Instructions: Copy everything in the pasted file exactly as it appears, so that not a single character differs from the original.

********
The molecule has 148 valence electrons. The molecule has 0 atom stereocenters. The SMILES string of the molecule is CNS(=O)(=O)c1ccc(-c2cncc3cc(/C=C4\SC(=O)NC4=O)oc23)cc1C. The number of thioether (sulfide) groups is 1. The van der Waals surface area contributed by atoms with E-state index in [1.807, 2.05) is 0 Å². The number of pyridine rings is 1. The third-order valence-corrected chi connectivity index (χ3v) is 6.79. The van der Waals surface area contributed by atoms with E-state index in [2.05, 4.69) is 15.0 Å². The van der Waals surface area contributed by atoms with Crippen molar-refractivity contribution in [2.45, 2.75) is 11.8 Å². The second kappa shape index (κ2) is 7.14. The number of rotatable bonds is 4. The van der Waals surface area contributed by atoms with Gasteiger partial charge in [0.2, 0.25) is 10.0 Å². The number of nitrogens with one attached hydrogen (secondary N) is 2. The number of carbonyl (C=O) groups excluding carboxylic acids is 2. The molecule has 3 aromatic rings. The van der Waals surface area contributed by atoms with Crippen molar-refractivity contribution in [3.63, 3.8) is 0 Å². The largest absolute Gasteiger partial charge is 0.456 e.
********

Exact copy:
The molecule has 148 valence electrons. The molecule has 0 atom stereocenters. The SMILES string of the molecule is CNS(=O)(=O)c1ccc(-c2cncc3cc(/C=C4\SC(=O)NC4=O)oc23)cc1C. The number of thioether (sulfide) groups is 1. The van der Waals surface area contributed by atoms with E-state index in [1.807, 2.05) is 0 Å². The number of pyridine rings is 1. The third-order valence-corrected chi connectivity index (χ3v) is 6.79. The van der Waals surface area contributed by atoms with E-state index in [2.05, 4.69) is 15.0 Å². The van der Waals surface area contributed by atoms with Crippen molar-refractivity contribution in [2.45, 2.75) is 11.8 Å². The second kappa shape index (κ2) is 7.14. The number of rotatable bonds is 4. The van der Waals surface area contributed by atoms with Gasteiger partial charge in [0.2, 0.25) is 10.0 Å². The number of nitrogens with one attached hydrogen (secondary N) is 2. The number of carbonyl (C=O) groups excluding carboxylic acids is 2. The molecule has 3 aromatic rings. The van der Waals surface area contributed by atoms with Crippen molar-refractivity contribution in [3.63, 3.8) is 0 Å². The largest absolute Gasteiger partial charge is 0.456 e.